Incidentally, both songs suffer from the same problem, a problem that continually tries its best to kill this album and occasionally succeeds in doing just that. Swizz, Sheek Louch, and the greater D Block collective hang over this entire project like a swarm of locusts. Sheek interrupts the good vibes of “We Thugs” with a maddeningly disposable declaration of D Block unity that manages to break the established chemistry shared by Jada and P on the first two verses showing a complete lack of discipline on someone’s part behind the boards that is apparent throughout the album. Sheek’s creative abilities were at an all time low on this album, mixing designer brand punchlines and predictable gun play in with downright annoying bragging and boasting that does nothing to improve the product in any way.
Whether suffering from boring production: “Styles”, “And I came to”, “Yall know we in here” (Who keeps telling Swizz he sounds good on hooks?) or tired concepts such as the millionth Bonnie and Clyde rap anthem “Daddy Get that Cash” Styles does not take a verse off on this album, even the filler is not without its redeeming qualities. Other highlights include the hopeful, Angie Stone assisted “Black Magic”, the melodic paper chase “Can I get Paid” and “Listen”, the fifth or sixth excellent beat “Love and Happiness” has yielded, serving as a predecessor to Jadakiss’ “Why?”
On “Nobody Believes Me” DJ Shok contributes the album’s best production job. It’s a classic personification cut in which Styles converses with his knife, gun, weed and money en route to a homicide. D Block’s willingness to partake in early 90s semi-experimental east coast boom bap blended with their gangster inclinations results in a tongue in cheek, light hearted nature that rings truer then all the posturing of “We Are the Streets.” While Puffy’s influence on “MPR” was at times ill fitting, songs like these make me wonder what the Lox could’ve done under Puff’s continued tutelage. For all his TRL swagger, he’s never shied away from pushing his artists towards expanding their horizons and refusing to allow them to get too comfortable in any one arena. Sure, “If you think I’m jiggy” was a better suited for Ma$e, but “Bitches from Eastwick” was a certified classic.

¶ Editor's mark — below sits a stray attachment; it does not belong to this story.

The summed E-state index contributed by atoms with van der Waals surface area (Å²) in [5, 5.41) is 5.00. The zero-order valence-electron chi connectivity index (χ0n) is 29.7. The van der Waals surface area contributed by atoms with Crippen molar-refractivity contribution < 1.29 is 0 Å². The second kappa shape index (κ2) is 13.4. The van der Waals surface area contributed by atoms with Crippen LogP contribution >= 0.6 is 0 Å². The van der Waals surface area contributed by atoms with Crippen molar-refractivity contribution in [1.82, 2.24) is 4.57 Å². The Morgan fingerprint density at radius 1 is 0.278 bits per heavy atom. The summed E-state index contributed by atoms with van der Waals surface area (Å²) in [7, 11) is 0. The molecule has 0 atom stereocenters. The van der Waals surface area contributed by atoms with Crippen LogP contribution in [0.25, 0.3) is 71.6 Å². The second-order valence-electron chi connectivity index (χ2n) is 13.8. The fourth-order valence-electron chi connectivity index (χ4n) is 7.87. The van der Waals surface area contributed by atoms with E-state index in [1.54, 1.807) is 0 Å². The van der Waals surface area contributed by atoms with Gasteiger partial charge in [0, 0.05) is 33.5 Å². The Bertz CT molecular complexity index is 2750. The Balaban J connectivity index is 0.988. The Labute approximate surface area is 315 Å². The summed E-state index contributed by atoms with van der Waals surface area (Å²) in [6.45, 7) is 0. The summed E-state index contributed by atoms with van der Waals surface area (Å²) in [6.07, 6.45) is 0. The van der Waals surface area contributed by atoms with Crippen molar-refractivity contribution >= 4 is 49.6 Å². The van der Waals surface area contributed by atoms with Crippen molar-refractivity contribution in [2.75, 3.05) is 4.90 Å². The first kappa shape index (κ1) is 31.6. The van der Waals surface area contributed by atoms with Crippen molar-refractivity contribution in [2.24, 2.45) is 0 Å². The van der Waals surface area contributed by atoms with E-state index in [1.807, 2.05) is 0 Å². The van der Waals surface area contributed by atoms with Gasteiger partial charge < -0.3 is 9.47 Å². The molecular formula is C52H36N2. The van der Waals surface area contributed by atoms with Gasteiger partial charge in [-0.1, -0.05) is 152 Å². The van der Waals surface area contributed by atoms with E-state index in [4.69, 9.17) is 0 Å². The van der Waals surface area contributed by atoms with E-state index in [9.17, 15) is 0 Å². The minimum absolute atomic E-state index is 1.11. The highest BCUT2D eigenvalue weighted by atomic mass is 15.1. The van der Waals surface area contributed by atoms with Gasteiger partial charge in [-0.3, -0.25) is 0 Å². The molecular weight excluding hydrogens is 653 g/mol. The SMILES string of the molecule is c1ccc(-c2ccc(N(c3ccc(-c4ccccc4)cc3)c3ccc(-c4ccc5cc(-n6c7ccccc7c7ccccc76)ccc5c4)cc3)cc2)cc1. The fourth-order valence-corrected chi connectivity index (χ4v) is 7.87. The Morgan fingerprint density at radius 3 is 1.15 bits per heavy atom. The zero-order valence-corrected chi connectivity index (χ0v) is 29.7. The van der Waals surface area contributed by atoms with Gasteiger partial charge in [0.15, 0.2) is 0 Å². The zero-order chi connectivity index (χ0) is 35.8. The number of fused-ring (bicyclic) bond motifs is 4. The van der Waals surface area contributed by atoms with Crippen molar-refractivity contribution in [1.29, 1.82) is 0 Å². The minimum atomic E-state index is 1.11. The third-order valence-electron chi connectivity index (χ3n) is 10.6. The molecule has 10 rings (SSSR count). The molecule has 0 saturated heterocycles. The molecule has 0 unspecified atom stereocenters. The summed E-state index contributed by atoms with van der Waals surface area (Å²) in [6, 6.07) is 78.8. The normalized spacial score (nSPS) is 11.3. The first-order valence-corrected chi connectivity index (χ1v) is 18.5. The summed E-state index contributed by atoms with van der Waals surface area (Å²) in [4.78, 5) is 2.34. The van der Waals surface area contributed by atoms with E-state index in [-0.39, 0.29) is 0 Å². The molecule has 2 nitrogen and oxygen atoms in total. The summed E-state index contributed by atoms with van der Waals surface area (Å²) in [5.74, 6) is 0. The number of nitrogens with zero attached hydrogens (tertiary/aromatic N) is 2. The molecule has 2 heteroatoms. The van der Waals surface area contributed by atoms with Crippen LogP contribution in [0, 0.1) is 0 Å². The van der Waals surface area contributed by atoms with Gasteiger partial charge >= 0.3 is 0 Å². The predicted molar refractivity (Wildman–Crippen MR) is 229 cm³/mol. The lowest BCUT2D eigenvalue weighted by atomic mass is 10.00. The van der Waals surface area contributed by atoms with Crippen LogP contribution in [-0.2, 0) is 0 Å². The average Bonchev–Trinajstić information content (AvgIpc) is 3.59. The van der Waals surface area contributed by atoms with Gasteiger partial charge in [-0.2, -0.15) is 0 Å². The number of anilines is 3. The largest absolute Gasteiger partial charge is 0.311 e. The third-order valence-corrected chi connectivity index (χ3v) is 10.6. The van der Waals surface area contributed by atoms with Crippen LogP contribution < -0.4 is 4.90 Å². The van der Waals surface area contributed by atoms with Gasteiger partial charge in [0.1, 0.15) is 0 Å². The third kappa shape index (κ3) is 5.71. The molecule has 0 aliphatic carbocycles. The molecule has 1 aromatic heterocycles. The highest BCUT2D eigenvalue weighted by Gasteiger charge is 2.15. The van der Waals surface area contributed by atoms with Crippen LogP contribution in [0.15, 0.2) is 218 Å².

And the true final track (“My Brother”) is the best song on the album. Styles interrupts what could be another ode to a dead homie to deliver an existential meditation on death and mortality, reflecting on the loss of his little brother Gary. It is here that Styles’ mastery as a lyricist is apparent, in recreating his grief for us he is able to nimbly jump between his physical reactions, questions regarding the interconnectedness of life and death, memories and dreams of his brother in heaven that blend seamlessly into his disarmingly upfront confession.
A strong spirituality runs through “G&G.” It serves as a kind of rationalization, a “Serenity Now” technique that allows Styles to look past the atrocities he’s forced to bear and imagine an idyllic spiritual realm mixed with Muslim terminology and Christian imagery in which all those who have passed on reunite again to rejoice and observe their loved ones below. On “My Brother”, in a close accounting of this imagined existence a sad desperation creeps into Styles voice, until by the conclusion you’re wondering if he’s trying to reassure us or himself that this is in fact the fate his brother has endured and we all have to look forward to. To me, this makes the song all the more potent and heart breaking.
Suffering from haphazard executive production decisions and some lackluster beats, “A Gangsta & A Gentleman” is not without its flaws. You’d have to believe it would have been better served at 16 tracks with less skits and a touch less “gangsta” than the whopping 24 it comes in at. However, there are few MCs who brought their struggle to the internal depths Styles reaches during moments on this album. He introduces a personal philosophy on the struggle of the street in “G&G”, one that takes a unique position between liberal societal plight and hard nosed personal responsibility. For Styles, the hardships in his past formed a cold nature within him, but it has not erased his humanity, and his album, his struggle, his life exists between these two poles. Styles is not a gangster, he is not a gentleman. He can be nothing but himself, and his ability to do that is what made this album special.